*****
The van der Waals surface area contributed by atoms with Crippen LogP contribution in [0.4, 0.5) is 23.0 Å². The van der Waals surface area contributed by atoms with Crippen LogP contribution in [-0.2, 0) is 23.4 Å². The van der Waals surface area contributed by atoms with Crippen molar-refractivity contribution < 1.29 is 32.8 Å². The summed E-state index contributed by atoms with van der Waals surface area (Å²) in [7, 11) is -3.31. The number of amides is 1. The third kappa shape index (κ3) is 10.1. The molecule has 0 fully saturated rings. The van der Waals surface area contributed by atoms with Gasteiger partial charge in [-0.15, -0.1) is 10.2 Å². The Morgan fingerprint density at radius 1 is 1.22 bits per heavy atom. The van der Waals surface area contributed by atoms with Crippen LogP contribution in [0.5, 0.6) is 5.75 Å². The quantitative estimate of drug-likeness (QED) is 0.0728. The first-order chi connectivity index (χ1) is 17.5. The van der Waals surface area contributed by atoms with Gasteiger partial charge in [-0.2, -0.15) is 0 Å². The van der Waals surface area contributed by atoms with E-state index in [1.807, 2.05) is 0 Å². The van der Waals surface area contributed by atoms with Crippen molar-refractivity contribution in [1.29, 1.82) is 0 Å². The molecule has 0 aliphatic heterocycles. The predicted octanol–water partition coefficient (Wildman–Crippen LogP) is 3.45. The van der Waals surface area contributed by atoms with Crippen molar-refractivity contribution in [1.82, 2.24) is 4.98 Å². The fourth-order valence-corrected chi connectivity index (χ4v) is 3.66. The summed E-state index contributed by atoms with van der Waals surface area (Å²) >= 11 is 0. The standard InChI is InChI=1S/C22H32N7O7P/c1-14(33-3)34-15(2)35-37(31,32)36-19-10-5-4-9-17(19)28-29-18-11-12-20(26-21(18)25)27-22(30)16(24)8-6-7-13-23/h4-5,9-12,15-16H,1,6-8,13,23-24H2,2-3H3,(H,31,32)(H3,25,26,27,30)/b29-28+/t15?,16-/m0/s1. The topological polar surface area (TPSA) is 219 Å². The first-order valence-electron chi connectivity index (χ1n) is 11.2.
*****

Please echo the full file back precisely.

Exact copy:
The van der Waals surface area contributed by atoms with Crippen LogP contribution in [0.4, 0.5) is 23.0 Å². The van der Waals surface area contributed by atoms with Crippen LogP contribution in [-0.2, 0) is 23.4 Å². The van der Waals surface area contributed by atoms with Crippen molar-refractivity contribution < 1.29 is 32.8 Å². The summed E-state index contributed by atoms with van der Waals surface area (Å²) in [7, 11) is -3.31. The number of amides is 1. The third kappa shape index (κ3) is 10.1. The molecule has 0 fully saturated rings. The van der Waals surface area contributed by atoms with Gasteiger partial charge in [-0.15, -0.1) is 10.2 Å². The Morgan fingerprint density at radius 1 is 1.22 bits per heavy atom. The van der Waals surface area contributed by atoms with Crippen LogP contribution in [0.5, 0.6) is 5.75 Å². The quantitative estimate of drug-likeness (QED) is 0.0728. The first-order chi connectivity index (χ1) is 17.5. The van der Waals surface area contributed by atoms with Gasteiger partial charge in [-0.2, -0.15) is 0 Å². The van der Waals surface area contributed by atoms with E-state index in [1.807, 2.05) is 0 Å². The van der Waals surface area contributed by atoms with Crippen molar-refractivity contribution in [1.29, 1.82) is 0 Å². The molecule has 0 aliphatic heterocycles. The predicted octanol–water partition coefficient (Wildman–Crippen LogP) is 3.45. The van der Waals surface area contributed by atoms with Crippen molar-refractivity contribution in [1.82, 2.24) is 4.98 Å². The fourth-order valence-corrected chi connectivity index (χ4v) is 3.66. The summed E-state index contributed by atoms with van der Waals surface area (Å²) >= 11 is 0. The standard InChI is InChI=1S/C22H32N7O7P/c1-14(33-3)34-15(2)35-37(31,32)36-19-10-5-4-9-17(19)28-29-18-11-12-20(26-21(18)25)27-22(30)16(24)8-6-7-13-23/h4-5,9-12,15-16H,1,6-8,13,23-24H2,2-3H3,(H,31,32)(H3,25,26,27,30)/b29-28+/t15?,16-/m0/s1. The topological polar surface area (TPSA) is 219 Å². The first-order valence-electron chi connectivity index (χ1n) is 11.2.